Update: There is now some healthy conversation in the IETF WG around what “compliant” and “compatible” actually mean. More on this as it unfolds.
We are now in the final throes of a consensus call in the IETF around which video codec should be made mandatory for those building WebRTC apps, services et al, who wish to be considered “WebRTC Compliant”. The codec contenders are VP8 and H.264, in many forms and combinations.
This latest consensus call is for both codecs to be mandated for all WebRTC endpoints, or “dual MTI codec”. I am sure I will catch hell from someone on language but that is the essence of it. As one might expect, there are some that are in favor and some that are against a dual MTI video codec. Those in favor seem motivated to accept this based on the promise of interoperability that might follow and other reasons. As one might expect, we are all quite eager to put this debate to bed so we could get on with other work.
This is not a decision that should be made lightly. Let’s consider the implications. Imposing a dual MTI suggests that every developer that wishes to produce a WebRTC compliant app must implement both codecs.
I find it difficult to agree to mandate a dual MTI codec knowing that there are a great many developers who will not want or will be in a position to implement both codecs. Yes, many WebRTC SDK vendors will support both. Even if both codecs and their transports are provided as part or could be easily added to the application at compile time it doesn’t mean that every developer will want to implement or ship both codecs.
Bottom line is, according this consensus, if developers do not implement/ship both codecs they are not considered WebRTC compliant. To me, this seems like a rather unreasonable expectation. Developers should be able to choose which codec they ship, and not be forced to do 2x the work to become compliant.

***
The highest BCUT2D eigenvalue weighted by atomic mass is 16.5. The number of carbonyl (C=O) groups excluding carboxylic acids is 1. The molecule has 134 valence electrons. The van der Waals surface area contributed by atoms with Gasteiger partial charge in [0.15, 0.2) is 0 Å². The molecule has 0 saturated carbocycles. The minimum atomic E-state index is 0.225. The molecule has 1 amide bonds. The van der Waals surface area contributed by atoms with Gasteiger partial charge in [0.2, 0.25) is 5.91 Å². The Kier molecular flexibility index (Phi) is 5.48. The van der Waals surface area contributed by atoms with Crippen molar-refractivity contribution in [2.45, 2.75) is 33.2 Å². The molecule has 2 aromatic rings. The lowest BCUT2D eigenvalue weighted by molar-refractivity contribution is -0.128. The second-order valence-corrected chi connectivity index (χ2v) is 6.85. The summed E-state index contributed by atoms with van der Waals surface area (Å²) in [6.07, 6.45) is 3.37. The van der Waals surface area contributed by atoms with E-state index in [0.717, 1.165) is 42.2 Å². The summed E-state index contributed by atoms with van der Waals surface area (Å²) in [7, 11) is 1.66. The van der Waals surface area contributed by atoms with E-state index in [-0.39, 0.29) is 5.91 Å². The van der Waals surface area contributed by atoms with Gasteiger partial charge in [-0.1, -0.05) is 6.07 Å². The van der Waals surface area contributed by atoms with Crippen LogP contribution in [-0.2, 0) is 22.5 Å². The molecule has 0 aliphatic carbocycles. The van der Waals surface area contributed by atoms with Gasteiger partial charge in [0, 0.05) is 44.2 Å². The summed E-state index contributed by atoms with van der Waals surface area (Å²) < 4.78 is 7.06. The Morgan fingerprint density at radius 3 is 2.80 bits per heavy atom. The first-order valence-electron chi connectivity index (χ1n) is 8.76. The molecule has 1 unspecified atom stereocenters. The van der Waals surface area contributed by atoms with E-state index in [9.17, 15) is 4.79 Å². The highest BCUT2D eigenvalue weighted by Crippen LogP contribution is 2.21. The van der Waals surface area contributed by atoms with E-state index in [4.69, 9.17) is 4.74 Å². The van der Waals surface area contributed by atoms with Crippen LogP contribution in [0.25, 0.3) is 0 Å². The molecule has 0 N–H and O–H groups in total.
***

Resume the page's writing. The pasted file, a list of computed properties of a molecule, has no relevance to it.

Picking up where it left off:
I would love to hear from other developers on this. Do you plan on implementing both VP8 and H.264 in your apps?
- Sept 30 – Oct 2 / Chicago – IIT Real-time Communications Conference
(For me, this is “the” objective gathering of the brightest technical minds in the RTC space.) Robin Raymond will be speaking on ORTC / WebRTC 1.1 and also Cloud + P2P Communications.
- 30-31 Oct / Santa Clara – W3C TPAC / WebRTC WG Meeting
(W3C Technical Plenary / Advisory Committee Meetings Week which includes WebRTC Working Group meetings. This should be a rather interesting set of meetings for the WebRTC WG, for a variety of reasons.)
(tba) Oct ? / Web – W3C ORTC Community Group Meeting
- Nov 4-6 / Santa Clara – Cloud Expo / WebRTC Summit
(One of the bigger events, plenty more happening here than just WebRTC.) Erik Lagerway will be speaking on Real-time Communications, PaaS & Cloud Communications.)
- Nov 9-14 / Honolulu – IETF Meeting 91 / RTCWEB WG Meetings
- Nov 18-20 / San Jose – WebRTCworld Conference West
- Dec 16-18 / Paris – WebRTC Conference Expo Paris
The WebRTC media stack has been ported to QNX / Blackberry 10 as reported hy Hookflash in this Press Release below.
This does not mean that WebRTC browsers will now begin communicating with Blackberry apps written using the Open Peer SDK, well… not today anyhow. What it does mean is Blackberry 10 developers can write apps using this new SDK to enable P2P voice, video and messaging, across Blackberry and iOS platforms using their own user identity model or mashed up with social identities.
In the sample app (pictured above) running on a production Z10 and a Alpha Z10 device, Facebook was used to map IDs.
Here is the Press Release…